# how non linear device can generate harmonics

Discussion in 'Homework Help' started by cdennis414, Dec 19, 2012.

1. ### cdennis414 Thread Starter New Member

Dec 19, 2012
14
1
Hi i need some help please
One of the question on my assignment is
Describe how a non liner devise can generate harmonics? and I need to describe two devices.
My first choice is a diode.
I know what the harmonics are
I can build the circuit in Multisim
I know that they are produce because voltage is disproportional to current....
But i don't know HOW ARE THEY PRODUCED
And i don't know what to chose as second device
Any help would be much appreciated..
Thaks...

2. ### Brownout Well-Known Member

Jan 10, 2012
2,375
998
Harmonics are frequecies that are integer multiples of the frequency of the original signal. If you have a sine wave of, say 1KHz, you can have harmonics of 2KHz, 3KHz, 4Khz, etc. Nonlinear circuits generate harmonics when fed a signal. For example, a BJT amplifier produces harmonics due to its exponential forward transfer characteristics. A MOSFET produces harmonics due to its "square" transfer characteristics. Basically, the output slope is multiplied by the nonlinear function, producing the harmonics. As an experiment, draw the slope of a sine wave form, say -∏/2 to +∏/2. Then draw an expontial curve which would be output from a transistor amplifier, using the sine wave as the input. Using the graphing functions of Excel is helpful here ( or any graphing program or graphing calculator ) Notice the faster rise of the exponential vs the sine wave. That's the harmonics.

3. ### crutschow Expert

Mar 14, 2008
13,508
3,384
It's related to the frequencies in a particular waveform as defined in its Fourier transform. Any waveform, other than a pure sinewave, is composed of harmonics. For example, a square wave-wave contains many harmonics of its fundamental frequency. So any time you distort a sinewave with a non-linear circuit you will generate harmonics of that fundamental frequency.

4. ### Papabravo Expert

Feb 24, 2006
10,340
1,850
It is non-linear operations on a pair of input signals that produce frequencies, including harmonics, that are not found in the original signals. For a mild brain bender study the trigonometric identity where two cosine waves of different frequencies are multiplied together and the output contains components at brand new frequencies.

5. ### Brownout Well-Known Member

Jan 10, 2012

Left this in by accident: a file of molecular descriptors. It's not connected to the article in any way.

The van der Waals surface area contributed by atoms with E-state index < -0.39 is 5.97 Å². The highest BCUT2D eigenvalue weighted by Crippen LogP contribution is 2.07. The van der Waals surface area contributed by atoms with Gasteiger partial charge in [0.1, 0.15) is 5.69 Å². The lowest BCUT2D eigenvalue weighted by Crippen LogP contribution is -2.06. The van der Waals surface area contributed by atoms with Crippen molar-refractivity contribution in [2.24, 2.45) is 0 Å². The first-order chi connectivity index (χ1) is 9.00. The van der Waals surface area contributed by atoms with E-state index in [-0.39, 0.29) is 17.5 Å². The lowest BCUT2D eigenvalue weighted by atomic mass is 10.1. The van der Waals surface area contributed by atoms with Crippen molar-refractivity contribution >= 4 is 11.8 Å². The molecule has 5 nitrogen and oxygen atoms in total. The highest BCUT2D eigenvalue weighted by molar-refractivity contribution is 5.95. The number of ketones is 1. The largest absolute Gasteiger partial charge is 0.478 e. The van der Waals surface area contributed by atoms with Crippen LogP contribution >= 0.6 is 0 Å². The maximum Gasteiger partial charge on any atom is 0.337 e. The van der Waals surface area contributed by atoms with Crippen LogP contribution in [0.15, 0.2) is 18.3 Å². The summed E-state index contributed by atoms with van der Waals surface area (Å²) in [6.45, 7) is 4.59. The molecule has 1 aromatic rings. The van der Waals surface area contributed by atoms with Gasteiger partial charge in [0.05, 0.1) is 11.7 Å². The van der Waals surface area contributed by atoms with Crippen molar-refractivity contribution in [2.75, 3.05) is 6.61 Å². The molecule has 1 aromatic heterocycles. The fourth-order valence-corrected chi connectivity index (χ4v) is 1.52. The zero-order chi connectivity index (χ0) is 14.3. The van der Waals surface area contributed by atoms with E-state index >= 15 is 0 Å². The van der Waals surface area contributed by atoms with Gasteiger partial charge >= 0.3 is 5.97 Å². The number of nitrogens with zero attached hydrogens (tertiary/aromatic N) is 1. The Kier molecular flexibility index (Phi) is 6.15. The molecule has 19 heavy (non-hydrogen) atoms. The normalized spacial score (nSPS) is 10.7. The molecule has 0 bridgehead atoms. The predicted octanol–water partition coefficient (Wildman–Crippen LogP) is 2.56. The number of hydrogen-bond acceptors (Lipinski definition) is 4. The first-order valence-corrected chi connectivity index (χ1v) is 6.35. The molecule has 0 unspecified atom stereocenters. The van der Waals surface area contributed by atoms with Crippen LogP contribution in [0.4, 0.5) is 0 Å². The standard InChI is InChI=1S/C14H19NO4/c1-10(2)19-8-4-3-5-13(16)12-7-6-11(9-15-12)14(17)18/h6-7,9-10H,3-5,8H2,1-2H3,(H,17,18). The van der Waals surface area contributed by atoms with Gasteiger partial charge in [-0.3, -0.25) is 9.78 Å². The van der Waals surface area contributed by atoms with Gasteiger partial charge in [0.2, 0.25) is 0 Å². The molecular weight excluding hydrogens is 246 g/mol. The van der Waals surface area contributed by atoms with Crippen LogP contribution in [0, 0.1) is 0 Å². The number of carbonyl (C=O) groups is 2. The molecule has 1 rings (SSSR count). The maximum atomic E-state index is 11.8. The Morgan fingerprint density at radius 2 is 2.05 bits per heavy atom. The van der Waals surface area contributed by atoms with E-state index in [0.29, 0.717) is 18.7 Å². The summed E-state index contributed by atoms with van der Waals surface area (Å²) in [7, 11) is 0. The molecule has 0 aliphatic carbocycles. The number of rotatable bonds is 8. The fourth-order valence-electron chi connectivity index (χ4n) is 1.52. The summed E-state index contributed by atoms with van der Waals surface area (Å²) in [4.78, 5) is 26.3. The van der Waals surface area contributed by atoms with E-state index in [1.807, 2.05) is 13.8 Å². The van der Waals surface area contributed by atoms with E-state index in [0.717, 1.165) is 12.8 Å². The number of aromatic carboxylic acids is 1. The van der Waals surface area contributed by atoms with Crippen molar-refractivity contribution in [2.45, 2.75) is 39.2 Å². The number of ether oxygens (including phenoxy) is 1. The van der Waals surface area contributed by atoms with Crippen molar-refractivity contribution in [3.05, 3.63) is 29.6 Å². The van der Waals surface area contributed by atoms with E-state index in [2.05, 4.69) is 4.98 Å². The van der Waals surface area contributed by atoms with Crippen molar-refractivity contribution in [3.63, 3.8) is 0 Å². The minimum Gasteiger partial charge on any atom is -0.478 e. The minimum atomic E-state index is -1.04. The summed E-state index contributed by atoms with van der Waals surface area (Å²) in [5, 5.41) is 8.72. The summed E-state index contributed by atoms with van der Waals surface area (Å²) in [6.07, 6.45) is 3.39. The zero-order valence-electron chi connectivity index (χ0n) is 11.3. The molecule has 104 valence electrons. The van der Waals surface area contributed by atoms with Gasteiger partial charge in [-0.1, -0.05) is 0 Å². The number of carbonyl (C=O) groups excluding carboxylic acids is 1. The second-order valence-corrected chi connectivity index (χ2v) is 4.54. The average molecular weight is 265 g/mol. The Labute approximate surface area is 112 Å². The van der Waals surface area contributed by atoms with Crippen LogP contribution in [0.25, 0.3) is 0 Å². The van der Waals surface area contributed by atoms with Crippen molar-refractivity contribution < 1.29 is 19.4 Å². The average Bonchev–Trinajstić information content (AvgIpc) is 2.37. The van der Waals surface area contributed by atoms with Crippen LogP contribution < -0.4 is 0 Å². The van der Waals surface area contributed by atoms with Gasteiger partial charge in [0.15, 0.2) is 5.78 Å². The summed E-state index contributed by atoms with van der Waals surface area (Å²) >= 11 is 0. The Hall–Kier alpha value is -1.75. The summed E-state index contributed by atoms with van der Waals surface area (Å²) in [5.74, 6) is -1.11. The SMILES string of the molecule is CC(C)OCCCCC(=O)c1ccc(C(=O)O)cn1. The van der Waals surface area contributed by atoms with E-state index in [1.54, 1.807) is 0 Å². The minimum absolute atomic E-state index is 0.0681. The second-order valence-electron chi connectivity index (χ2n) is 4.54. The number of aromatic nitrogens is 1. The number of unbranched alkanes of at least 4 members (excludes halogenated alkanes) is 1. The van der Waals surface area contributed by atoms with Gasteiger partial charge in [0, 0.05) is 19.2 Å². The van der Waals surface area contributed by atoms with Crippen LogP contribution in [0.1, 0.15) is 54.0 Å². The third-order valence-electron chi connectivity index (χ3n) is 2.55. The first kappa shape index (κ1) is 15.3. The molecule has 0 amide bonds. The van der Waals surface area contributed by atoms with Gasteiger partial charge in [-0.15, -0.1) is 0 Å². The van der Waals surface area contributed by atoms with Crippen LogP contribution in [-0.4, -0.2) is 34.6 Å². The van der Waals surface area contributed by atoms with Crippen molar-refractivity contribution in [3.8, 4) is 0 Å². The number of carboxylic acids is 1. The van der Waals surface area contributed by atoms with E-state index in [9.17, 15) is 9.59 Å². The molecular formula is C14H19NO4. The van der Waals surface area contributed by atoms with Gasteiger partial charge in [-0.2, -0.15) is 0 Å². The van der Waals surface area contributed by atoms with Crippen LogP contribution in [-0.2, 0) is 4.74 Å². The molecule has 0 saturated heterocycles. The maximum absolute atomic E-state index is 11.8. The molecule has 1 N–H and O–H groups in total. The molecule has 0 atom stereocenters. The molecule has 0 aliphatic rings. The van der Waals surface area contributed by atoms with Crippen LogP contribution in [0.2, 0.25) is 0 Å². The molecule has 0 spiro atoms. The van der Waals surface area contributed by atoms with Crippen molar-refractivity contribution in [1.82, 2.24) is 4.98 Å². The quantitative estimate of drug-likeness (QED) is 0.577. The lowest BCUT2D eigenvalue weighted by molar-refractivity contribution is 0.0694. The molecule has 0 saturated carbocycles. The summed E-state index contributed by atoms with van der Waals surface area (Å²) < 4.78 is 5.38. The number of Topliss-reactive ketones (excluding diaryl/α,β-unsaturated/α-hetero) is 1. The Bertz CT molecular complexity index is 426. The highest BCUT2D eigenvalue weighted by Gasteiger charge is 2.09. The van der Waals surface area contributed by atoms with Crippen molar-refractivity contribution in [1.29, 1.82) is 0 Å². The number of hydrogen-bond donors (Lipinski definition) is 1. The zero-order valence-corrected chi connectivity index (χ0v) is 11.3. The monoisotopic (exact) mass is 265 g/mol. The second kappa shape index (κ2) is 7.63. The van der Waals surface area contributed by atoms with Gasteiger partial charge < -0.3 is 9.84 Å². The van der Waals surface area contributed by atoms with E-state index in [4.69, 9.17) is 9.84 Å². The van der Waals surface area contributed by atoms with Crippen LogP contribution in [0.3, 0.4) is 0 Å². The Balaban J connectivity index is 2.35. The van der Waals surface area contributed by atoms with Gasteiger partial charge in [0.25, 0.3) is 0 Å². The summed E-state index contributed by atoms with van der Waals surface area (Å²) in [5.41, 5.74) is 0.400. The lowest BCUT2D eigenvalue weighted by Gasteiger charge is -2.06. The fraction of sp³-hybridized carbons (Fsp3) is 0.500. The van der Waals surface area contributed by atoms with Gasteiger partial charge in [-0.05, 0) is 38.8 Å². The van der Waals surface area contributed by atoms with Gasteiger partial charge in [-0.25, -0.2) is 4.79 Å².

2,375
998
Pairs of signals aren't needed for harmonics to be produced by a nonlinear operation. Harmonics are procuded on a single input signal ( see frequency doubler, tripler ) To see this is so, do a Taylor series expansion on a nonlinear function, say an exponential. Then subsitute a time-periodic signal for the variable, and apply trig identities for the higher order terms.

6. ### Papabravo Expert

Feb 24, 2006
10,340
1,850
So how much of the output is at the fundamental and how much is at the 2nd harmonic. In the case of a mixer, two input frequencies in, give four frequencies out. Does a doubler behave the same way, or is the fundamental attenuated by some significant amount amount?

7. ### Brownout Well-Known Member

Jan 10, 2012
2,375
998
It totally depends on the kind of circuit being used. A doubler would be designed to maximize the harmonics, and an amplifier would be designed to minimize them. In either case, the calculations would be the same. The output would be a fraction of the fundamental, at least down to 1/4 in the 2nd harmonic, by virtue of the 1/2 factor in the taylor series expansion ( in the case of the exponential ) and the 1/2 factor that comes from the cos^2 identity.

Nov 24, 2008
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9. ### cdennis414 Thread Starter New Member

Dec 19, 2012
14
1
Thank you all very much for your replies, it's cleared things up a bit, but I am still not quite sure I understand it completely.....So far how I understand it : The input voltage creates distorted output current because non liner relation but what happened to output voltage does it get distorted according to Ohm,s Law ? are there any equations for it?
Thanks..

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10. ### KL7AJ AAC Fanatic!

Nov 4, 2008
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A diode DOES follow Ohm's Law, but you have two variables, one being the resistance itself, which is somewhat inversely proportional to the applied voltage. This is why (over a small region) the "output" of a diode voltage foillows the square law.

Eric

11. ### Brownout Well-Known Member

Jan 10, 2012
2,375
998
It has nothing to do with Ohm's law. It's due soley to the non-linear relationship between input votage or current and output voltage or current. If the output current is distorted, then so will be the voltage.

You can caluculate the harmonics, usually by using a Taylor series.

12. ### BillO Distinguished Member

Nov 24, 2008
985
136
Fourier analysis might be a better approach. You would apply a Fourier transform to find the constituants of the waveform in the frequency domain.

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